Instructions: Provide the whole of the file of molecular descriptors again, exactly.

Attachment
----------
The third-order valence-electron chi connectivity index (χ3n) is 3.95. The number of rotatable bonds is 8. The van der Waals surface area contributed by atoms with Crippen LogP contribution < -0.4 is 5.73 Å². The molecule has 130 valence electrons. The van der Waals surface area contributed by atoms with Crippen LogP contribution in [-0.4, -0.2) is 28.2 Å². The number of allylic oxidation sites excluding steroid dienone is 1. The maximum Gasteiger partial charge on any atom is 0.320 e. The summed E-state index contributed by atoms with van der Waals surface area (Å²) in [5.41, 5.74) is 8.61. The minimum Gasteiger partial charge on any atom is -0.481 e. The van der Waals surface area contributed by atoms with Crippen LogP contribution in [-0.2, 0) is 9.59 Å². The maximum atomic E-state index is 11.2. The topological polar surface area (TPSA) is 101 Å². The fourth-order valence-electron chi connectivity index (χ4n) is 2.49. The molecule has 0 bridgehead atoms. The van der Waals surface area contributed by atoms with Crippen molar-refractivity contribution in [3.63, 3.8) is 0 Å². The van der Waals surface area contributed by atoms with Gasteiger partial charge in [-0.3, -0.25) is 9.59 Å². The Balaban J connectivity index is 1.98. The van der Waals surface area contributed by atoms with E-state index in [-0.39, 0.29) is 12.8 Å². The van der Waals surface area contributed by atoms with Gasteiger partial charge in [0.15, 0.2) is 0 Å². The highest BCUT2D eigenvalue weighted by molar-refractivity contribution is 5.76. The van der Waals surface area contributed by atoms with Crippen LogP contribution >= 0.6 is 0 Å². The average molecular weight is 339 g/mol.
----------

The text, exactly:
The third-order valence-electron chi connectivity index (χ3n) is 3.95. The number of rotatable bonds is 8. The van der Waals surface area contributed by atoms with Crippen LogP contribution < -0.4 is 5.73 Å². The molecule has 130 valence electrons. The van der Waals surface area contributed by atoms with Crippen LogP contribution in [-0.4, -0.2) is 28.2 Å². The number of allylic oxidation sites excluding steroid dienone is 1. The maximum Gasteiger partial charge on any atom is 0.320 e. The summed E-state index contributed by atoms with van der Waals surface area (Å²) in [5.41, 5.74) is 8.61. The minimum Gasteiger partial charge on any atom is -0.481 e. The van der Waals surface area contributed by atoms with Crippen LogP contribution in [-0.2, 0) is 9.59 Å². The maximum atomic E-state index is 11.2. The topological polar surface area (TPSA) is 101 Å². The fourth-order valence-electron chi connectivity index (χ4n) is 2.49. The molecule has 0 bridgehead atoms. The van der Waals surface area contributed by atoms with Crippen molar-refractivity contribution in [3.63, 3.8) is 0 Å². The van der Waals surface area contributed by atoms with Gasteiger partial charge in [-0.3, -0.25) is 9.59 Å². The Balaban J connectivity index is 1.98. The van der Waals surface area contributed by atoms with E-state index in [-0.39, 0.29) is 12.8 Å². The van der Waals surface area contributed by atoms with Gasteiger partial charge in [0.15, 0.2) is 0 Å². The highest BCUT2D eigenvalue weighted by molar-refractivity contribution is 5.76. The van der Waals surface area contributed by atoms with Crippen LogP contribution >= 0.6 is 0 Å². The average molecular weight is 339 g/mol.